In my experience, non-philosophers stridently resist non-identity arguments. But that’s their problem. The arguments are sound. Whenever the conception of a crucial critter is on the line, small events have massive consequences. The crucial critter could be a human or virus. Strange but true: This whole mess could have been avoided if Chris Hemsworth had a minor accident while shooting the latest Avengers movie.Open This Content
Consider the following specimens of Social Desirability Bias.
1. This is my country, I would never want to live anywhere else.
2. Patriotism matters more than money!
3. I couldn’t bear the thought of my children not growing up as citizens of [my country of birth].
4. This is the greatest country in the world.
5. Nothing is more important than keeping our whole family together.
6. We’re nothing without our traditions.
7. Our identity matters more than gold.
8. We’ve got to solve our country’s problems our own way.
9. We don’t need foreign help to build a better country.
10. My country, right or wrong.
Claims like these are popular all over the world. No matter how awful their country is, people love to proclaim their undying devotion to folk and land. Why then have hundreds of millions of people left their countries of birth? Because the migrants don’t literally believe this flowery talk. Though almost everyone voices these sentiments, actions speak louder than words. The act of migration says something like:
1. My country is subpar, I want to live somewhere better.
2. Money matters more than patriotism.
3. I can bear the thought of my children not growing up as [citizens of my country of birth].
4. This is not the greatest country in the world. Not even close.
5. Enjoying a higher standard of living is more important than keeping our extended family together.
6. We’re going to dilute our traditions and adopt some foreign ones.
7. I would like more gold and less identity.
8. Our country isn’t going to solve its problems “its own way,” so I’m moving to another country that has its act together.
9. I need foreign help to build a better life.
10. My country is a major disappointment to me.
Quite a list of heresies! You could demur, “This may be what migrants say with their actions. All the people who don’t move, however, are saying the opposite.” But this overlooks the glaring reality of draconian immigration restrictions. At least a billion people would migrate if it were legal. And since migration is a drastic step, belief in these heresies must be widespread indeed.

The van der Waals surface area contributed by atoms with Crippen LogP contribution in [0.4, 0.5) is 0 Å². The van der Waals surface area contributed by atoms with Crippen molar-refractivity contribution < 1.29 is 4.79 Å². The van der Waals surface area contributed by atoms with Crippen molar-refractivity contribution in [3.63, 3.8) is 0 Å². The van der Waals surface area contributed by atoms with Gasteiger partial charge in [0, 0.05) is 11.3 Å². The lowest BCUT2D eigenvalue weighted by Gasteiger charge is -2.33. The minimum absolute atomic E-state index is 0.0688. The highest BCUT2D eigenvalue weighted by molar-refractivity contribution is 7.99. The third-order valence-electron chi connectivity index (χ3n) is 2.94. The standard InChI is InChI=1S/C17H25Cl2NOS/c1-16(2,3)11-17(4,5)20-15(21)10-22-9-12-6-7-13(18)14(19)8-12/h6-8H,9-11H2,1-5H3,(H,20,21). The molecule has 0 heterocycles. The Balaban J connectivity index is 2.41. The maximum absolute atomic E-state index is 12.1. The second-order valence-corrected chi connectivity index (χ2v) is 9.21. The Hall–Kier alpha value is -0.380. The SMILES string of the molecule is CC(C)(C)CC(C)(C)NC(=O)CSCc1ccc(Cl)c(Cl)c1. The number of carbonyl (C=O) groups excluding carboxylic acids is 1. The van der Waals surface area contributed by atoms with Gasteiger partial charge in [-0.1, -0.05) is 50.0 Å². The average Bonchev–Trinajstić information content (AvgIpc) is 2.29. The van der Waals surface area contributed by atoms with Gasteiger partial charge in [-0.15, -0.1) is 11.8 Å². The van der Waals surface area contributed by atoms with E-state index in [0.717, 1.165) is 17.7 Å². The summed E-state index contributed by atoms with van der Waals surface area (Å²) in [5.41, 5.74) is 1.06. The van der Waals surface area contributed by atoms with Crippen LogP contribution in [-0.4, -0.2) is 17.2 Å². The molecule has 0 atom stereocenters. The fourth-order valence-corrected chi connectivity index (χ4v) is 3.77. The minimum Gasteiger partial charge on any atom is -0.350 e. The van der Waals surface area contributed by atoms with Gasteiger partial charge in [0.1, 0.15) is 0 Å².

My point: Immigrants do what people aren’t supposed to say. They are the living embodiment of the fact that nationalism and identity politics are mostly doth-protest-too-much rhetoric rather than earnest devotion. As I’ve explained before:
[Note] the stark contrast between how much people say they care about community, and how lackadaisically they try to fulfill their announced desire. I’ve long been shocked by the fraction of people who call themselves “religious” who can’t even bother to attend a weekly ceremony or speak a daily prayer. But religious devotion is fervent compared to secular communitarian devotion. How many self-styled communitarians have the energy to attend a weekly patriotic or ethnic meeting? To spend a few hours a week watching patriotic or ethnically-themed television and movies? To utter a daily toast to their nation or people?
The main reason people resent immigration is probably just xenophobia. But a secondary reason, plausibly, is that every immigrant is a tiny beacon of unwelcome candor. The act of immigration says, “Trying to fix my country of birth is a fool’s errand. The people I grew up with are hopeless. Instead, I’m going to personally fix my own life by moving to a new county that works. It won’t be perfect, but I’m willing to suffer for years to make the switch.”
As an iconoclast myself, I love what the act of immigration says. Most people, however, hear the implied heresy and recoil.Open This Content
“I’ve occasionally encountered mass hysteria in other countries,” Nicholas Kristof writes at the New York Times. “In rural Indonesia, I once reported on a mob that was beheading people believed to be sorcerers, then carrying their heads on pikes. But I never imagined that the United States could plunge into such delirium.”